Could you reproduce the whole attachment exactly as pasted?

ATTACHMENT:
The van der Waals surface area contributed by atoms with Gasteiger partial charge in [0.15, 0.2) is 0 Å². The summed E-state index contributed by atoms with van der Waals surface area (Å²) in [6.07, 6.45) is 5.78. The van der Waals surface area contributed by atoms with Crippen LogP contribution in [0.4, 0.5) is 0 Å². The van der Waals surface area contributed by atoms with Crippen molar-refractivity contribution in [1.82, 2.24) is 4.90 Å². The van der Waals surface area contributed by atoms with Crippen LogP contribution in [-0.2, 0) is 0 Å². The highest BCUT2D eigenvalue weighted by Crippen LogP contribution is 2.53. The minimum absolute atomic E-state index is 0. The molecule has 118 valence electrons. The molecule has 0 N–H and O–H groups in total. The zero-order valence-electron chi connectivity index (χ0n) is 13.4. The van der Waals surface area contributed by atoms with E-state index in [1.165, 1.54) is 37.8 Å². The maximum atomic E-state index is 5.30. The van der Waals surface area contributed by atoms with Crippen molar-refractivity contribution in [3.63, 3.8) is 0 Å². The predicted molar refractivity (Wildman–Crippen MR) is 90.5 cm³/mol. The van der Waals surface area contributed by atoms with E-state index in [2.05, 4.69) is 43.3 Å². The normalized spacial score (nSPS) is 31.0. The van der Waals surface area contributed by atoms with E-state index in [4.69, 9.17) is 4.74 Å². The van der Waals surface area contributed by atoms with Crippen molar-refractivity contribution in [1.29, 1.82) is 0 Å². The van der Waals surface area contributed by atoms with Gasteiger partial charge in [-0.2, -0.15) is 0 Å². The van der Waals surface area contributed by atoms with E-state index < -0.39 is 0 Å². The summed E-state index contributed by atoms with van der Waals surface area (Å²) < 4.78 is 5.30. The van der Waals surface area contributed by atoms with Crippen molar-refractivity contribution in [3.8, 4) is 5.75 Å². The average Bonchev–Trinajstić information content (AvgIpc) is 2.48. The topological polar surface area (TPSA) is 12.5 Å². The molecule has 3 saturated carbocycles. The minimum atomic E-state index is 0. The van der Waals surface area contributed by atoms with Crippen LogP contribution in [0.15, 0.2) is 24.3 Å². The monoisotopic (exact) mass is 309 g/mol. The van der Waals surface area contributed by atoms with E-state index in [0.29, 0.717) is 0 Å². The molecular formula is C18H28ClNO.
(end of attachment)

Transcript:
The van der Waals surface area contributed by atoms with Gasteiger partial charge in [0.15, 0.2) is 0 Å². The summed E-state index contributed by atoms with van der Waals surface area (Å²) in [6.07, 6.45) is 5.78. The van der Waals surface area contributed by atoms with Crippen LogP contribution in [0.4, 0.5) is 0 Å². The van der Waals surface area contributed by atoms with Crippen molar-refractivity contribution in [1.82, 2.24) is 4.90 Å². The van der Waals surface area contributed by atoms with Crippen LogP contribution in [-0.2, 0) is 0 Å². The highest BCUT2D eigenvalue weighted by Crippen LogP contribution is 2.53. The minimum absolute atomic E-state index is 0. The molecule has 118 valence electrons. The molecule has 0 N–H and O–H groups in total. The zero-order valence-electron chi connectivity index (χ0n) is 13.4. The van der Waals surface area contributed by atoms with E-state index in [1.165, 1.54) is 37.8 Å². The maximum atomic E-state index is 5.30. The van der Waals surface area contributed by atoms with Crippen molar-refractivity contribution in [3.63, 3.8) is 0 Å². The predicted molar refractivity (Wildman–Crippen MR) is 90.5 cm³/mol. The van der Waals surface area contributed by atoms with E-state index in [2.05, 4.69) is 43.3 Å². The normalized spacial score (nSPS) is 31.0. The van der Waals surface area contributed by atoms with E-state index in [4.69, 9.17) is 4.74 Å². The van der Waals surface area contributed by atoms with Crippen molar-refractivity contribution in [1.29, 1.82) is 0 Å². The van der Waals surface area contributed by atoms with Gasteiger partial charge in [-0.2, -0.15) is 0 Å². The van der Waals surface area contributed by atoms with E-state index < -0.39 is 0 Å². The summed E-state index contributed by atoms with van der Waals surface area (Å²) < 4.78 is 5.30. The van der Waals surface area contributed by atoms with Crippen molar-refractivity contribution in [3.8, 4) is 5.75 Å². The average Bonchev–Trinajstić information content (AvgIpc) is 2.48. The topological polar surface area (TPSA) is 12.5 Å². The molecule has 3 saturated carbocycles. The minimum atomic E-state index is 0. The van der Waals surface area contributed by atoms with Crippen LogP contribution in [0.15, 0.2) is 24.3 Å². The monoisotopic (exact) mass is 309 g/mol. The van der Waals surface area contributed by atoms with E-state index in [0.29, 0.717) is 0 Å². The molecular formula is C18H28ClNO.